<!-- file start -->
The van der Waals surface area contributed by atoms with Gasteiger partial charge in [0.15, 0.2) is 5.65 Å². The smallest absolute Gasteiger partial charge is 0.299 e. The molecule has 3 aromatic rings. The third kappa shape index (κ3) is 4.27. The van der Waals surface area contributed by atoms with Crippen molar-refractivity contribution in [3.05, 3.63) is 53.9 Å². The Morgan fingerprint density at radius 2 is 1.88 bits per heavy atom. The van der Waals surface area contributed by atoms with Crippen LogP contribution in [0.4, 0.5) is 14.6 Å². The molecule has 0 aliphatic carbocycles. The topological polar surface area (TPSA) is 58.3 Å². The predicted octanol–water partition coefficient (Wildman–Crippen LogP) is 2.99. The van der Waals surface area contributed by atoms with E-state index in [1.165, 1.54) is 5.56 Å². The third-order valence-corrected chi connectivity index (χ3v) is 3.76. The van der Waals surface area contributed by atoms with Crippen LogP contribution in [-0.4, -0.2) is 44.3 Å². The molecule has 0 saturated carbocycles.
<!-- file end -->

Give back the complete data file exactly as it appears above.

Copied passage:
The van der Waals surface area contributed by atoms with Gasteiger partial charge in [0.15, 0.2) is 5.65 Å². The smallest absolute Gasteiger partial charge is 0.299 e. The molecule has 3 aromatic rings. The third kappa shape index (κ3) is 4.27. The van der Waals surface area contributed by atoms with Crippen molar-refractivity contribution in [3.05, 3.63) is 53.9 Å². The Morgan fingerprint density at radius 2 is 1.88 bits per heavy atom. The van der Waals surface area contributed by atoms with Crippen LogP contribution in [0.4, 0.5) is 14.6 Å². The molecule has 0 aliphatic carbocycles. The topological polar surface area (TPSA) is 58.3 Å². The predicted octanol–water partition coefficient (Wildman–Crippen LogP) is 2.99. The van der Waals surface area contributed by atoms with E-state index in [1.165, 1.54) is 5.56 Å². The third-order valence-corrected chi connectivity index (χ3v) is 3.76. The van der Waals surface area contributed by atoms with Crippen LogP contribution in [-0.4, -0.2) is 44.3 Å². The molecule has 0 saturated carbocycles.